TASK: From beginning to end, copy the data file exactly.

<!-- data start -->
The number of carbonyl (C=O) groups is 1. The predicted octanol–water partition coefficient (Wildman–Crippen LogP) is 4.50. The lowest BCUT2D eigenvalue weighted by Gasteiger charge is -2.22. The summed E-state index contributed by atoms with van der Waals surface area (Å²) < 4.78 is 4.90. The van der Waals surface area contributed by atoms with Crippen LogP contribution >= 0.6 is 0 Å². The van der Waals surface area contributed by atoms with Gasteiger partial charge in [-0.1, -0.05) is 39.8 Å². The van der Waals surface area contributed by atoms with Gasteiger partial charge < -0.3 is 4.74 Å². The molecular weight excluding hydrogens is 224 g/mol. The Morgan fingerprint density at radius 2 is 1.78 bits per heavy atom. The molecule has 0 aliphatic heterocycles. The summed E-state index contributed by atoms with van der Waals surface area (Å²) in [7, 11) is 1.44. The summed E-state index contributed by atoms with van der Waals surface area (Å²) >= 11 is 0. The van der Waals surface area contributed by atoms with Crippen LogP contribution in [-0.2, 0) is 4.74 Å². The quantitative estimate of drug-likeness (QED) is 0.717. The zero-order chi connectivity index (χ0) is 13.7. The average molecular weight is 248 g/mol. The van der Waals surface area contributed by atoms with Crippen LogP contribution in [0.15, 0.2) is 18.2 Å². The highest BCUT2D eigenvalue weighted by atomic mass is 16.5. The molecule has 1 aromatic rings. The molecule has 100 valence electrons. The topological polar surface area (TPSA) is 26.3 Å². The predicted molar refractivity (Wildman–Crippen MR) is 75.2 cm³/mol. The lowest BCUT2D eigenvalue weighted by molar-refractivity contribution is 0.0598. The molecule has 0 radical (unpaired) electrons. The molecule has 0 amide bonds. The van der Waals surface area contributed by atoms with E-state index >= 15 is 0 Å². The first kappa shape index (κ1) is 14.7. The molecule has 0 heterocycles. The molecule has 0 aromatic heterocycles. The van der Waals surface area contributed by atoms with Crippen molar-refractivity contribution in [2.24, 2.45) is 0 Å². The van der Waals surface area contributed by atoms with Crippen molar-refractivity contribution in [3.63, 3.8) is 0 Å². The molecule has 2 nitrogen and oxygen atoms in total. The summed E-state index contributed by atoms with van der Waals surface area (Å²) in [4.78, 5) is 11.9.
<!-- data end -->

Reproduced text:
The number of carbonyl (C=O) groups is 1. The predicted octanol–water partition coefficient (Wildman–Crippen LogP) is 4.50. The lowest BCUT2D eigenvalue weighted by Gasteiger charge is -2.22. The summed E-state index contributed by atoms with van der Waals surface area (Å²) < 4.78 is 4.90. The van der Waals surface area contributed by atoms with Crippen LogP contribution >= 0.6 is 0 Å². The van der Waals surface area contributed by atoms with Gasteiger partial charge in [-0.1, -0.05) is 39.8 Å². The van der Waals surface area contributed by atoms with Gasteiger partial charge < -0.3 is 4.74 Å². The molecular weight excluding hydrogens is 224 g/mol. The Morgan fingerprint density at radius 2 is 1.78 bits per heavy atom. The molecule has 0 aliphatic heterocycles. The summed E-state index contributed by atoms with van der Waals surface area (Å²) in [7, 11) is 1.44. The summed E-state index contributed by atoms with van der Waals surface area (Å²) >= 11 is 0. The van der Waals surface area contributed by atoms with Crippen LogP contribution in [-0.2, 0) is 4.74 Å². The quantitative estimate of drug-likeness (QED) is 0.717. The zero-order chi connectivity index (χ0) is 13.7. The average molecular weight is 248 g/mol. The van der Waals surface area contributed by atoms with Crippen LogP contribution in [0.15, 0.2) is 18.2 Å². The highest BCUT2D eigenvalue weighted by atomic mass is 16.5. The molecule has 1 aromatic rings. The molecule has 100 valence electrons. The topological polar surface area (TPSA) is 26.3 Å². The predicted molar refractivity (Wildman–Crippen MR) is 75.2 cm³/mol. The lowest BCUT2D eigenvalue weighted by molar-refractivity contribution is 0.0598. The molecule has 0 radical (unpaired) electrons. The molecule has 0 amide bonds. The van der Waals surface area contributed by atoms with E-state index >= 15 is 0 Å². The first kappa shape index (κ1) is 14.7. The molecule has 0 heterocycles. The molecule has 0 aromatic heterocycles. The van der Waals surface area contributed by atoms with Crippen molar-refractivity contribution in [2.24, 2.45) is 0 Å². The van der Waals surface area contributed by atoms with Crippen molar-refractivity contribution in [3.63, 3.8) is 0 Å². The molecule has 2 nitrogen and oxygen atoms in total. The summed E-state index contributed by atoms with van der Waals surface area (Å²) in [4.78, 5) is 11.9.